Detangling a Power Short


Preface:  Mark Saunders is currently a senior at the Rochester Institute of Technology.  He is one of the few undergraduate students with a working knowledge of PCB design.  Although his focus is firmware, he has used Altium Designer for several personal and class projects.

I met Mark and his family through my daughter’s attendance at the same grade school.  While in high school, he obtained a student license for Altium Designer with my assistance.  Mark and I have kept in contact throughout the years.


The Far Out Rocket Team.  Mark Saunders is in the back row, second from the right.

Mark’s intern experience includes SpaceX where he met several other sharp individuals from various North American colleges and universities in different engineering disciplines.  These interns decided to create the Far Out Rocketry team for the FAR-MARS launch contest.  This is no easy feat since the team members are geographically separated.  Mark’s role is a custom flight computer board design.


The adventure began at 9:00 PM PST on March 12th.  In true engineering college fashion, Mark was up at midnight (EST) burning the candle at both ends.  He called me, seeking guidance regarding a power short on his flight computer board.  Three four-layer boards were made, one was populated.  Power shorts were discovered on each board!

The problem with power shorts is they can be very difficult to track down.  For the next hour, we discussed the issue and used GoToMeeting to look at the PCB layout together.  There were no glaring violations, though I did think it was unusual that copper clearances were 5 mils.  This tends to be at the cutting edge of price sensitive fabricators.  I asked about the fabricator but did not probe deep enough.  This later became apparent.

What’s one to do?  One suggestion that came from the rocket team was to crank up the voltage and see if there were any hot spots.  Unfortunately, Mark did not have temperature sensing equipment available.  He had a diamond bandsaw available at the time, so I suggested a binary search to cut the board down to where he could isolate the short through a diode check.

After the call was completed, my wife (also an engineer in the field of ICs) suggested there may be more than one power short.  Sure enough, the next day Mark sent the picture below, confirming my wife’s suspicion:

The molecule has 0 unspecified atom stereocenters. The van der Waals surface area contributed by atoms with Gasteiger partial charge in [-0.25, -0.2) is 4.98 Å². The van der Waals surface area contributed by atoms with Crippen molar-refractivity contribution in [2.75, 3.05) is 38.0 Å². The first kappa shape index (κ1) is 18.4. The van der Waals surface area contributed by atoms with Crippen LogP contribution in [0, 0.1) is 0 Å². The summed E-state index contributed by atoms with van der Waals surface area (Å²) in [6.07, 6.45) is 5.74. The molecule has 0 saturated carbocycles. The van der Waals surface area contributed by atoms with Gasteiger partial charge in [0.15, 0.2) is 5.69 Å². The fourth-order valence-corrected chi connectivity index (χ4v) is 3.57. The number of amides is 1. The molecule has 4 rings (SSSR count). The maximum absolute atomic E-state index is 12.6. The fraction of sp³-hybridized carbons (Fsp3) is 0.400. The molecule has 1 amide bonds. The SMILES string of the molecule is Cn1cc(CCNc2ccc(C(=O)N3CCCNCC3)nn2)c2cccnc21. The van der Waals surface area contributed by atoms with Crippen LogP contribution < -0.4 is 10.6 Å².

In further e-mail communications, Mark had discovered that the other board not only had similar shorts, but also additional shorts.  This made it clear that it was a fabrication issue.

In further discussions I learned this fabricator had a student sponsorship program.  If the layer stackup matches and panel real estate is available, the idea is to piggyback the student’s design onto a panel being run for a customer.  These panels are usually 24″ X 18″, with approximately 1 inch of the panel edge being kept cleared for mounting equipment.  Mark’s design was more than likely placed on the periphery of the panel.  The center of the panel real estate is reserved for the company paying the standard rate for the fabrication.

Having a board fabricated on the periphery can be an issue due to possible mis-registration between layers.  The center is least impacted by such issues but mis-registrations nearing the edges can be more pronounced.



The secret of most fabricators is a customer’s design will be reviewed and modified by a CAM technician.  They will clean up potential copper issues to ensure a higher yield.  However, one needs to understand that the customer’s design documentation and the fabricator’s documentation when the product is finished are not the same.  This is why boards that work with a prototyping fabricator may not work with a fabricator in the business of “as is” mass production.  Most fabricators will NOT disclose their work done on the board and most customers do not know their designs were modified.

While CAM service is provided to commercial customers, it is not likely provided to student projects.  Also, Mark used the rule set from the fabricator allowing 5 mils copper clearance.  This clearance may have worked if a CAM technician cleaned up the board and the board was being placed in the center of the panel.  In the redesign, Mark made the clearances more robust at 10 mils.  The fabricator was very accommodating, allowing Mark another run of board, this time with success.

There were lessons learned that go beyond an EDA tool.  In the end, PCB designers must not only know the tools they are using to design the board, but the fabrication process as well.


We at Nine Dot Connects understand that these are good lessons to learn in an undergraduate environment.  However, they are not fun to learn in a work environment, where budget constraints and market windows (and career advancement) are on the line.  That is why we created the PCB Foundations training.  This three-day course is designed to walk you through the entire design process, conception through production, helping you become aware of the little things that make a big difference when manufacturing a board.

Authored by Paul Taubman

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